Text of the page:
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American ancient Anglo-Saxon appeared Army authority became become better body boroughs British brought called cause century character Charles charters Church cities civil claim close colonies Commons complete condition Constitution council course Court Cromwell doubt elected England English established existed followed force freedom give grant hand Henry History hold House House of Commons hundred ideas important independent influence institutions interest Italy John justice King land leaders less liberty Lords marked matter means ment moot never nobles once Parliament party passed persons political popular population possessed present principle question race reason reform regards representative royal rule says seemed self-government shire side sometimes South Sovereign spirit stand stood subjects things thousand tion took town United whole
Page 386 - Majesty that no man hereafter be compelled to make or yield any gift, loan, benevolence, tax, or such like charge, without common consent by act of Parliament.
Page 390 - I, AB, do swear, That I do from my heart abhor, detest, and abjure as impious and heretical, that damnable doctrine and position, That princes excommunicated or deprived by the pope, or any authority of the see of Rome, may be deposed or murdered by their subjects, or any other whatsoever.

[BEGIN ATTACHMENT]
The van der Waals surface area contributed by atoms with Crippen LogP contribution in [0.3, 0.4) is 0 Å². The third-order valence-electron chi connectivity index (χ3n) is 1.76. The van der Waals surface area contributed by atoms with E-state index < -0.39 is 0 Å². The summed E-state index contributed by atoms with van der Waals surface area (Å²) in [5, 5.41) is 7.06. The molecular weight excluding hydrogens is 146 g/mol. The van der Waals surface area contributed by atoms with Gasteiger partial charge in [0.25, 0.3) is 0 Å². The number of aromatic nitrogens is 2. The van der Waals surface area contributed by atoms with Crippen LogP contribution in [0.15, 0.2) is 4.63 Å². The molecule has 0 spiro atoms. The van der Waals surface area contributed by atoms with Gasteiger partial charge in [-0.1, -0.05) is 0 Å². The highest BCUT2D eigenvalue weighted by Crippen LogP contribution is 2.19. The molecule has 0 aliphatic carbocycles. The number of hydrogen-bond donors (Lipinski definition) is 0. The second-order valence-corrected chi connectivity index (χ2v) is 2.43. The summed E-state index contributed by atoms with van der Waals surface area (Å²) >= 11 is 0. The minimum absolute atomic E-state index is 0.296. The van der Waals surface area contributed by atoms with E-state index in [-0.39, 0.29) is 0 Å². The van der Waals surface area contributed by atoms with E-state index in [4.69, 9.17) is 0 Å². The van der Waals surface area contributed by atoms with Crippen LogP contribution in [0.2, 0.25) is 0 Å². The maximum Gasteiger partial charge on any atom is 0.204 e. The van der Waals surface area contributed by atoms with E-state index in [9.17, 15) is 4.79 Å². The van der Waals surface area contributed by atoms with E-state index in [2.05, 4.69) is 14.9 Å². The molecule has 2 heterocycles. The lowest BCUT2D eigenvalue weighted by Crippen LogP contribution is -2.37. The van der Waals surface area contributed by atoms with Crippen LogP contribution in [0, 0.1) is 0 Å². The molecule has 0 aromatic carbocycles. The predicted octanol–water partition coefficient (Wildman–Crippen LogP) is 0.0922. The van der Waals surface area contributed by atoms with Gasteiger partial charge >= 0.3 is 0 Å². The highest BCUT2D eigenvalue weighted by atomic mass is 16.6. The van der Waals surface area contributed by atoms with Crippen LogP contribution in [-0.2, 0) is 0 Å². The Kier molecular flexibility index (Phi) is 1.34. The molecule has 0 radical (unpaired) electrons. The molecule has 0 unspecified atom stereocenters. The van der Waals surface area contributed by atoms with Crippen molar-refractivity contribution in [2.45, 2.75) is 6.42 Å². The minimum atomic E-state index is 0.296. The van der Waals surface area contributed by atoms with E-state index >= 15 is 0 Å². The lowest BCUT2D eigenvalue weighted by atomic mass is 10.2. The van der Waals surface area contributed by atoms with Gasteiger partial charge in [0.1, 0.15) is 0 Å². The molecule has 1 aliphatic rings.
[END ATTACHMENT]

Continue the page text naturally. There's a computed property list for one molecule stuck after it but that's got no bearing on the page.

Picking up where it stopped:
Page 242 - The efficient secret of the English Constitution may be described as the close union, the nearly complete fusion, of the executive and legislative powers.
Page 391 - Westminster do resolve that William and Mary, prince and princess of Orange, be and be declared king and queen...
Page 385 - And whereas of late great companies of soldiers and mariners have been dispersed into divers counties of the realm, and the inhabitants against their wills have been compelled to receive them into their houses, and there to suffer them to sojourn, against the laws and customs of this realm and to the great grievance and vexation of the people.
Page 387 - By levying money for and to the use of the Crown, by pretence of prerogative, for other time, and in other manner than the same was granted by Parliament. 5. By raising and keeping a standing army within this kingdom in time of peace, without consent of Parliament, and quartering soldiers contrary to law.
Page 390 - ... heirs of the body of Her Majesty; and for default of such issue to Her Royal Highness the princess Anne of Denmark and the heirs of her body...
Page 387 - Whereas the late king James the Second by the assistance of divers evil counsellors, judges and ministers employed by him did endeavour to subvert and extirpate the Protestant religion and the laws and liberties of this kingdom.
Page 371 - HUGH, and others our liegemen, have, in the first place, granted to God, and by this our present Charter confirmed, for us and our heirs forever : 1. That the Church of England shall be free, and have her whole rights, and her liberties inviolable...
Page 105 - It is atheism and blasphemy to dispute what God can do; good Christians content themselves with his will revealed in his Word; so it is presumption and high contempt in a subject to dispute what a king can do; or to say that a king cannot do this or that; but rest in that which is the king's will revealed in his law.